Monday, May 29, 2017

Luis Martinez, Took Advantage - 14

The Tulsa Driller hurler walked two batters in front of Arkansas' Luis Martinez in this August 1991 game and Martinez took advantage, according to The Tulsa World.

Martinez did so by hitting his second home run of the season, putting the game out of reach, The World wrote.

Martinez hit that home run in his seventh season as a pro, his first at AA. He also hit it in his final season as a pro. Martinez played those seven pro seasons. He never made the majors.

Martinez' career began in 1985, signed by the Reds as a free agent out of his native Puerto Rico.

Martinez started with the Reds in the rookie Gulf Coast League. He hit .232 in 21 games in 1985. He then got into 28 games in 1986 at rookie Billings, hitting .205.

After spending 1987 between single-A Tampa and the GCL, Martinez started 1988 at single-A Greensboro. He then moved to the Cardinals and rookie Johnson City after being released by the Reds.

In 55 games at Johnson City, Martinez hit .313. He then played 1989 at single-A Savannah and 1990 largely at single-A Springfield. He hit .267 in 105 games at Springfield, earning himself a promotion to AA Arkansas for 1991.

With the Travelers, Martinez knocked in the winning run on a single in a late-August game. He drove in three more runs on two doubles in another August contest. Martinez hit .271 overall in 93 games, ending his career.
1990 Minor League Tally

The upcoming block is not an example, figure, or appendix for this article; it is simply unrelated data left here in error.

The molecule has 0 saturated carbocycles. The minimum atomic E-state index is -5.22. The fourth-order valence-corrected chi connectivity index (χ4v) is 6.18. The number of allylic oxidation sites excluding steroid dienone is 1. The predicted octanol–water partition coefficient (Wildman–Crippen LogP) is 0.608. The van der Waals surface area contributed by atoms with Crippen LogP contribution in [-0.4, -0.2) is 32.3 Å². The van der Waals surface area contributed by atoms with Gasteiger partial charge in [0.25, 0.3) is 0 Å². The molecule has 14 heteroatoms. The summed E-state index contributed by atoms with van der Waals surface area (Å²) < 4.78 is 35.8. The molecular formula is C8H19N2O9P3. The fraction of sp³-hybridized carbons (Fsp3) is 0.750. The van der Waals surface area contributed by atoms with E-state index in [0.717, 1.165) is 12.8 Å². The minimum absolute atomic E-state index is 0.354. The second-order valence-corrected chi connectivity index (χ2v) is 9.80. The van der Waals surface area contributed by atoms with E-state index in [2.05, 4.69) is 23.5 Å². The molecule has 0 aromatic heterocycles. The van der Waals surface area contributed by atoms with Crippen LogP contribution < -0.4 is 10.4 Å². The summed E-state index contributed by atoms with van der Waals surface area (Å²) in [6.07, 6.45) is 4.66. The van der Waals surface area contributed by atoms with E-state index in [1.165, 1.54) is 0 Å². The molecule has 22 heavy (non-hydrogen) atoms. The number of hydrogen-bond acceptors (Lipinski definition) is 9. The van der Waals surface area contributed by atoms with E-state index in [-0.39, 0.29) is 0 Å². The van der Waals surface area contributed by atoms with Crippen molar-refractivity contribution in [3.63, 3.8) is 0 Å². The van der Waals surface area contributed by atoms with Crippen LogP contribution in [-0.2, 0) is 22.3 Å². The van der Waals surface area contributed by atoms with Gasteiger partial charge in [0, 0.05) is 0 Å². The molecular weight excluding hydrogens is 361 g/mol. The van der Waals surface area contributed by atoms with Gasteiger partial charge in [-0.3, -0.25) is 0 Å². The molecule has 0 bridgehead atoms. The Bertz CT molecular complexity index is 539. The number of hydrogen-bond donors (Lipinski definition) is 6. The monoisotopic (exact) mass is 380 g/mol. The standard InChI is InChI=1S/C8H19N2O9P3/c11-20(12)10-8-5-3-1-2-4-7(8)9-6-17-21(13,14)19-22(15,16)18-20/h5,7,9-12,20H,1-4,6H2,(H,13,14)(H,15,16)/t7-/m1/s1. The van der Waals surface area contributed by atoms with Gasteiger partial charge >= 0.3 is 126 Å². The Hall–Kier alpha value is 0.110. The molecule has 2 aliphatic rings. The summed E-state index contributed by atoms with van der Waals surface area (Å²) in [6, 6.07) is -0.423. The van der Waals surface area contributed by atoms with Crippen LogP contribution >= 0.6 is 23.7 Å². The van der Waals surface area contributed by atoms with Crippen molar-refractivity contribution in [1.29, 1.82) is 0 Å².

Players/Coaches Featured: 2,639
Made the Majors:1,025-38.8%
Never Made Majors:1,614-61.2%-X
5+ Seasons in the Majors: 425
10+ Seasons in the Minors:261

John Sheehan, Three Innings - 18

Originally published Aug. 11, 2016
John Sheehan let some base-runners on in this April 1987 game, but he still picked up the save - a three-inning save with a single-run lead, according The Spartanburg Herald-Journal.

Sheehan came on in the seventh for single-A Asheville and got out of a two-runner jam with a pop out and a fly out. He then got out of small rally attempts in the eighth and ninth to seal the victory, The Herald-Journal wrote.

Sheehan picked up that save in his third season as a pro. He went on to play in two more years. He made AA, but he never made it higher.

Sheehan's career began in 1985, taken by the Astros in the 9th round of the January draft out of Ocean County College in New Jersey.

Sheehan started with the Astros in the rookie Gulf Coast League. In five outings, four starts, he gave up six earned in 15.1 innings of work.

He moved to single-A Osceola and Asheville for 1986, getting into 28 games between them, starting six. He went 5-2, with a 4.75 ERA. He threw an inning in an August game without giving up a hit.

Sheehan played 1987 at Asheville and both 1988 and 1989 exclusively at Osceola. He picked up a total of 14 saves for Asheville in 1987 and 12 at Osceola in 1989.

Sheehan then started 1990 at AA Columbus, but got into only eight games. He gave up 11 earned in 22 innings of work. He then moved to the Mariners and high-A San Bernardino. In 22 outings there, he posted a 6.19 ERA, ending his career.

Sunday, May 28, 2017

Orlando Thomas, Game-Winner - 15

Aquinas College catcher Orlando Thomas played well in this May 1985 game and his Cavaliers took the win, according to The Nashville Tennessean.

Thomas went 3 for 3 on the day, including knocking a two-run double in the eighth that proved the game-winner, according to The Tennessean.

Thomas went on from Aquinas to a career in the pros. He played six seasons, getting a brief look at AAA, but he never made the majors.

Thomas' career began in 1986, taken by the Cardinals in the 11th round of the January draft out of Aquinas.

Thomas started that career after attending a Cardinals scout's camp the previous year. He started with the Cardinals at rookie Johnson City. He got into nine games, going 2 for 12.

He moved to short-season Erie for 1987, hitting .200 over 43 games. He played most of 1988 at single-A Savannah, then briefly saw single-A St. Petersburg. He got into 50 games total, with a .248 average.